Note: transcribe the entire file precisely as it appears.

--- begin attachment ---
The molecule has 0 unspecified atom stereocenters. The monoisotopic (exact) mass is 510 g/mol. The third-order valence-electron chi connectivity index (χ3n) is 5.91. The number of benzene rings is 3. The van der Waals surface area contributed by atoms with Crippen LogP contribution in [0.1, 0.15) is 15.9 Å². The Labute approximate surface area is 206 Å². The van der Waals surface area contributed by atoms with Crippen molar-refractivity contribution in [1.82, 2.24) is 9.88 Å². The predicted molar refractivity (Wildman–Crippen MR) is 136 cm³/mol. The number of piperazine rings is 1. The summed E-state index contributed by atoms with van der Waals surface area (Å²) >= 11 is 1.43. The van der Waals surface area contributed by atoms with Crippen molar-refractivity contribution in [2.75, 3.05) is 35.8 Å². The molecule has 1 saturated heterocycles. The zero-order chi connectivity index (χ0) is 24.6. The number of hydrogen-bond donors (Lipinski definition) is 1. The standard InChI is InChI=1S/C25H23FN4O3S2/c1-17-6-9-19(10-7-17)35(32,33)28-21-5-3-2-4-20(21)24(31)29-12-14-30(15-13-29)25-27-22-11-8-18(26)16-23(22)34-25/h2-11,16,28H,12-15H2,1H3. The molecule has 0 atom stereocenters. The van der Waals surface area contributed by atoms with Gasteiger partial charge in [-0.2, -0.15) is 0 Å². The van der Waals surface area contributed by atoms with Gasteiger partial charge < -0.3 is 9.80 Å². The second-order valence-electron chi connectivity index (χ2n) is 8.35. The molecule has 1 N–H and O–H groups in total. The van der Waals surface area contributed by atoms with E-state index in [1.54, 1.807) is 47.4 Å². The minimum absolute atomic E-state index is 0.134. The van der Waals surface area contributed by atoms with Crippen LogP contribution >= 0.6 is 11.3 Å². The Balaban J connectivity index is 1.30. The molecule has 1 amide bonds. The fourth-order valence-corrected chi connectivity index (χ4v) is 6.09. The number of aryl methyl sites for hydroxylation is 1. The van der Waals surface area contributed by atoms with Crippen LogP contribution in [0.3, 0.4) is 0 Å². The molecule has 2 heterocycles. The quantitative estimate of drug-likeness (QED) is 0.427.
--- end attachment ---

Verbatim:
The molecule has 0 unspecified atom stereocenters. The monoisotopic (exact) mass is 510 g/mol. The third-order valence-electron chi connectivity index (χ3n) is 5.91. The number of benzene rings is 3. The van der Waals surface area contributed by atoms with Crippen LogP contribution in [0.1, 0.15) is 15.9 Å². The Labute approximate surface area is 206 Å². The van der Waals surface area contributed by atoms with Crippen molar-refractivity contribution in [1.82, 2.24) is 9.88 Å². The predicted molar refractivity (Wildman–Crippen MR) is 136 cm³/mol. The number of piperazine rings is 1. The summed E-state index contributed by atoms with van der Waals surface area (Å²) >= 11 is 1.43. The van der Waals surface area contributed by atoms with Crippen molar-refractivity contribution in [2.75, 3.05) is 35.8 Å². The molecule has 1 saturated heterocycles. The zero-order chi connectivity index (χ0) is 24.6. The number of hydrogen-bond donors (Lipinski definition) is 1. The standard InChI is InChI=1S/C25H23FN4O3S2/c1-17-6-9-19(10-7-17)35(32,33)28-21-5-3-2-4-20(21)24(31)29-12-14-30(15-13-29)25-27-22-11-8-18(26)16-23(22)34-25/h2-11,16,28H,12-15H2,1H3. The molecule has 0 atom stereocenters. The van der Waals surface area contributed by atoms with Gasteiger partial charge in [-0.2, -0.15) is 0 Å². The van der Waals surface area contributed by atoms with Gasteiger partial charge < -0.3 is 9.80 Å². The second-order valence-electron chi connectivity index (χ2n) is 8.35. The molecule has 1 N–H and O–H groups in total. The van der Waals surface area contributed by atoms with E-state index in [1.54, 1.807) is 47.4 Å². The minimum absolute atomic E-state index is 0.134. The van der Waals surface area contributed by atoms with Crippen LogP contribution >= 0.6 is 11.3 Å². The Balaban J connectivity index is 1.30. The molecule has 1 amide bonds. The fourth-order valence-corrected chi connectivity index (χ4v) is 6.09. The number of aryl methyl sites for hydroxylation is 1. The van der Waals surface area contributed by atoms with Crippen LogP contribution in [0.3, 0.4) is 0 Å². The molecule has 2 heterocycles. The quantitative estimate of drug-likeness (QED) is 0.427.